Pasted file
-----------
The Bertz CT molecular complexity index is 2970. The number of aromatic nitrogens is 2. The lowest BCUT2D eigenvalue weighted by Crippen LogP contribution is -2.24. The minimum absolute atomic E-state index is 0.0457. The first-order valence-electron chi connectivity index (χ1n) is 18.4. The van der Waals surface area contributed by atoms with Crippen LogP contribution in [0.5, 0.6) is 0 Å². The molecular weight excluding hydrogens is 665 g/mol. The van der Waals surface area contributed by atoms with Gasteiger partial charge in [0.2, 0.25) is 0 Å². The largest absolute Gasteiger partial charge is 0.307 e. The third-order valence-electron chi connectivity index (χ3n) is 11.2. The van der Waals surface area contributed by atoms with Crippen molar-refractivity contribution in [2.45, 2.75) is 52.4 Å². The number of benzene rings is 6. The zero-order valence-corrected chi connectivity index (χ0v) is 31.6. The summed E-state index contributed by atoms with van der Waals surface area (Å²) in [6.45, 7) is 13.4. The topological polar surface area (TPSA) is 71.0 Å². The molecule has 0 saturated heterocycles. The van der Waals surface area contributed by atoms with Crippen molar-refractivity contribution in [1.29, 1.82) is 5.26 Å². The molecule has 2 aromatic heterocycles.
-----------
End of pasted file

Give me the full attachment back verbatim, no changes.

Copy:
The Bertz CT molecular complexity index is 2970. The number of aromatic nitrogens is 2. The lowest BCUT2D eigenvalue weighted by Crippen LogP contribution is -2.24. The minimum absolute atomic E-state index is 0.0457. The first-order valence-electron chi connectivity index (χ1n) is 18.4. The van der Waals surface area contributed by atoms with Crippen LogP contribution in [0.5, 0.6) is 0 Å². The molecular weight excluding hydrogens is 665 g/mol. The van der Waals surface area contributed by atoms with Gasteiger partial charge in [0.2, 0.25) is 0 Å². The largest absolute Gasteiger partial charge is 0.307 e. The third-order valence-electron chi connectivity index (χ3n) is 11.2. The van der Waals surface area contributed by atoms with Crippen molar-refractivity contribution in [2.45, 2.75) is 52.4 Å². The number of benzene rings is 6. The zero-order valence-corrected chi connectivity index (χ0v) is 31.6. The summed E-state index contributed by atoms with van der Waals surface area (Å²) in [6.45, 7) is 13.4. The topological polar surface area (TPSA) is 71.0 Å². The molecule has 0 saturated heterocycles. The van der Waals surface area contributed by atoms with Crippen molar-refractivity contribution in [1.29, 1.82) is 5.26 Å². The molecule has 2 aromatic heterocycles.